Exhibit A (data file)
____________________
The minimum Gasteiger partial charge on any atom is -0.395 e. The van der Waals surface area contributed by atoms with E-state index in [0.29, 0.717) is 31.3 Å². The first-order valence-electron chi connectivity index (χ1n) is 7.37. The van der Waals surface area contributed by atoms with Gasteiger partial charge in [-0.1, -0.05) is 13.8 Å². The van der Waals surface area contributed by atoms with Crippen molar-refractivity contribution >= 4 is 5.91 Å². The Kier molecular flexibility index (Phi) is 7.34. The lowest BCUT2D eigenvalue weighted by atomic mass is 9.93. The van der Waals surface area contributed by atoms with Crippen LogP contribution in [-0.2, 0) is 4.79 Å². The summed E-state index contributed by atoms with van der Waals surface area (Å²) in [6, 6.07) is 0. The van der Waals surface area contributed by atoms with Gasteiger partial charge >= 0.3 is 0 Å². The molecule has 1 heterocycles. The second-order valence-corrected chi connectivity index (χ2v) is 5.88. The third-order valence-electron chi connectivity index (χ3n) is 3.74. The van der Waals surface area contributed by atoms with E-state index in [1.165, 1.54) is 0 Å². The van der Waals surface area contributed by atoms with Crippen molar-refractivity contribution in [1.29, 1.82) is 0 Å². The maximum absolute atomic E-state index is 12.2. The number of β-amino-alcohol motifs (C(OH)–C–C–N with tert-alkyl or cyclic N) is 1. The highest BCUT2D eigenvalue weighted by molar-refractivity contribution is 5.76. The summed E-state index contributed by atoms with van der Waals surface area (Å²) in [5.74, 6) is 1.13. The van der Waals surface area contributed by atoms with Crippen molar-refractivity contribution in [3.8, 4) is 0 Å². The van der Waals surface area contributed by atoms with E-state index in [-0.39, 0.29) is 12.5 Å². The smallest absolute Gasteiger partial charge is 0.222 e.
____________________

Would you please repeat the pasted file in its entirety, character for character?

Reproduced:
The minimum Gasteiger partial charge on any atom is -0.395 e. The van der Waals surface area contributed by atoms with E-state index in [0.29, 0.717) is 31.3 Å². The first-order valence-electron chi connectivity index (χ1n) is 7.37. The van der Waals surface area contributed by atoms with Gasteiger partial charge in [-0.1, -0.05) is 13.8 Å². The van der Waals surface area contributed by atoms with Crippen molar-refractivity contribution >= 4 is 5.91 Å². The Kier molecular flexibility index (Phi) is 7.34. The lowest BCUT2D eigenvalue weighted by atomic mass is 9.93. The van der Waals surface area contributed by atoms with Crippen LogP contribution in [-0.2, 0) is 4.79 Å². The summed E-state index contributed by atoms with van der Waals surface area (Å²) in [6, 6.07) is 0. The van der Waals surface area contributed by atoms with Gasteiger partial charge >= 0.3 is 0 Å². The molecule has 1 heterocycles. The second-order valence-corrected chi connectivity index (χ2v) is 5.88. The third-order valence-electron chi connectivity index (χ3n) is 3.74. The van der Waals surface area contributed by atoms with E-state index in [1.165, 1.54) is 0 Å². The van der Waals surface area contributed by atoms with Crippen molar-refractivity contribution in [1.29, 1.82) is 0 Å². The maximum absolute atomic E-state index is 12.2. The number of β-amino-alcohol motifs (C(OH)–C–C–N with tert-alkyl or cyclic N) is 1. The highest BCUT2D eigenvalue weighted by molar-refractivity contribution is 5.76. The summed E-state index contributed by atoms with van der Waals surface area (Å²) in [5.74, 6) is 1.13. The van der Waals surface area contributed by atoms with Crippen molar-refractivity contribution in [3.8, 4) is 0 Å². The van der Waals surface area contributed by atoms with E-state index in [-0.39, 0.29) is 12.5 Å². The smallest absolute Gasteiger partial charge is 0.222 e.